What you Don't Know Blog tour

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Joann Chaney's debut novel is a dark and addictive literary thriller which looks at the aftermath of a serial killer and the impact on those who survived. Three people are forever linked by their connection to Jacky Seever a notorious serial killer who was arrested and sentenced to death 7 years earlier after 33 bodies were found buried under his house. There's Paul Hoskins one of the officers who arrested Seever and exposed him as a killer but Hoskins has never been able to get Seever out of his head and it's impacted every part of his life, his marriage is over, his father is loosing his memory and he's been kicked out of the homicide unit to work in the basement on the cold cases. Sammie Peterson reported on the case when Seever was arrested, her name was splashed all over the papers alongside his, but seven years later she can't get a story accepted and she's working at a make up counter at the mall wondering where it all went wrong. Gloria Seever should h…

Romance in Fiction

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As it is Valentine's Day I felt I should write a little about romance especially as I will be writing about serial killers later. Generally I'm in favour of romance in novels but I'm not a fan of novels which are just 'will they won't they' stories and I can't stand romance that feels unconvincing. I prefer when the romance seems to happen amongst the chaos of everything else in the story. Obviously the writer knows what they are doing but it's much more enjoyable for the me if the romance is part of the story not the purpose of the story. A good example of this is one of my favourite book series Outlander in which 20th Century nurse Claire Randall accidently travels back to the 18th Century and is forced to seek protection from an English Army Captain by allying herself with a Scottish highlander James Fraser and she finds herself falling in love with him.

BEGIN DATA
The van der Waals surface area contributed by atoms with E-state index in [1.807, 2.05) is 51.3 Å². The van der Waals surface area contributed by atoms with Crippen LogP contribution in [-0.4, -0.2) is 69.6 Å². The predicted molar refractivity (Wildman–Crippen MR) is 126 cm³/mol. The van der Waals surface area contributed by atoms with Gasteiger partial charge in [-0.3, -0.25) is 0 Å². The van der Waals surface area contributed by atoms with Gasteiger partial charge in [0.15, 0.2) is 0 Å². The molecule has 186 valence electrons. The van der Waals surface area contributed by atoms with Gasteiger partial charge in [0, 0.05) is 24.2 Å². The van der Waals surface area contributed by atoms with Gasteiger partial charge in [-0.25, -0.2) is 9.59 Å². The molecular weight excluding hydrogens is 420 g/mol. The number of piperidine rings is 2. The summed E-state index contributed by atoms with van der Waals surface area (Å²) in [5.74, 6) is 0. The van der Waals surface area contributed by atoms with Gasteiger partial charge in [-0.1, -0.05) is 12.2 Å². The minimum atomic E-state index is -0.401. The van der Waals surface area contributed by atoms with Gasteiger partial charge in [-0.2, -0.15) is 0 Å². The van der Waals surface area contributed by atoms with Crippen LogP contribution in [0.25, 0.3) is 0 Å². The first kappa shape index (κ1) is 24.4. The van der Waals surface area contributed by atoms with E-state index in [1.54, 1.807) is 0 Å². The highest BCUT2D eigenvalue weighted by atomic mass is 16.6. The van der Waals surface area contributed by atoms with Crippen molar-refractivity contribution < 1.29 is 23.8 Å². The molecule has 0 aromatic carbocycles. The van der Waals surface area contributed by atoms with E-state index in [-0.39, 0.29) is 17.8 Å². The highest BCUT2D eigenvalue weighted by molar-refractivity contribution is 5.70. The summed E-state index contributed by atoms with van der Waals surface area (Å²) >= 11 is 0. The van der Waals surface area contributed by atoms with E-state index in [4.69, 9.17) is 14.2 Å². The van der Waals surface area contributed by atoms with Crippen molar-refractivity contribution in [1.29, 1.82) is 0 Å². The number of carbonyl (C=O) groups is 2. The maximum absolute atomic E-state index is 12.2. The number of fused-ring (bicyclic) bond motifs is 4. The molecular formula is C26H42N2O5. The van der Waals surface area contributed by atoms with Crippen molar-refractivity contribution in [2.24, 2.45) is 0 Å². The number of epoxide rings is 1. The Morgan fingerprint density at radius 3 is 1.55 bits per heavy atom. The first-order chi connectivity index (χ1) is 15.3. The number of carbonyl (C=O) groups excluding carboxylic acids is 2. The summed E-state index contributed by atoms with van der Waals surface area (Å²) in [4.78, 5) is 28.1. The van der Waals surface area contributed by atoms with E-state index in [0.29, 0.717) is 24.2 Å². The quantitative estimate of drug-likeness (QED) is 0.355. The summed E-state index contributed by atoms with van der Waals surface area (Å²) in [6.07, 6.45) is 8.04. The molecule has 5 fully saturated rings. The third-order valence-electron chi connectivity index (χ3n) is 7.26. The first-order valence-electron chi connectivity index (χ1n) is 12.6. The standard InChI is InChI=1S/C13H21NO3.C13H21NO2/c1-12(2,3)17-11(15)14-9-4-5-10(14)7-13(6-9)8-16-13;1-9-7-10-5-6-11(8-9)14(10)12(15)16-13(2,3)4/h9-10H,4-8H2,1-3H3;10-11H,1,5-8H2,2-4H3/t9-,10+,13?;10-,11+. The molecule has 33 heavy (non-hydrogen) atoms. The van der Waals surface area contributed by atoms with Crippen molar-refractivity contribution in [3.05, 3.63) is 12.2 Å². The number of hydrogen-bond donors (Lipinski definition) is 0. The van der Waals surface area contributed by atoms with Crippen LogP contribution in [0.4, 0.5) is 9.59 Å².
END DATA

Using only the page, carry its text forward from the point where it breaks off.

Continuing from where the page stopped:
However I specifically wanted to talk about Romance in Young Adult fiction. Firstly because it&#…

Madwomen in the Attic #4 Elizabeth Griffith

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Elizabeth Griffith was born in Wales in 1727 to Thomas Griffith a well known Dublin actor-manager and his Yorkshire wife Jane Foxcroft, however she was raised in Ireland and educated by her father. She read both English and French and her father encouraged her to recite verse, no doubt anticipating a life on the stage. Her father died in 1744 and by 1749 Elizabeth is listed as an actress in Thomas Sheridan's company (husband of Frances Sheridan) Sometime in the early 1750s Elizabeth secretly married Richard Griffith and in 1753 they moved to London and she began performing at Covent Garden. When her husband's business failed Elizabeth turned to writing; publishing her courtship letters and following those with poetry and drama. She also translated a number of works from French. She achieved enough success that she could seek employment with the famed David Garrick for whom she wrote The School for Rakes in 1769 and though other plays followed they were less successful. Elizab…

The Witches of New York by Ami McKay

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The Witches of New York is the third novel from bestselling author Ami McKay. While the new novel sees the return of Moth from her previous novel The Virgin Cure it can be read as a stand alone. The story opens in New York in September 1880 with Moth; now Adelaide and her dear friend Eleanor who have opened Tea & Sympathy a tea shop where they offer spells, remedies and advice to the well heeled ladies of Manhattan. While Eleanor is the expert on remedies and tea, Adelaide is a talented seer and happy to proclaim herself a witch. Having lost an eye to an acid attack from a jealous rival she revels in her witchy appearance. The ladies workload has increased and so Adelaide places an advert seeking an apprentice and Beatrice comes into their lives. Beatrice has travelled from small town upstate New York seeking adventure and magic and she is a wonderful addition to the store but it soon becomes obvious that she has incredible magical abilities. While Eleanor wants to help the girl t…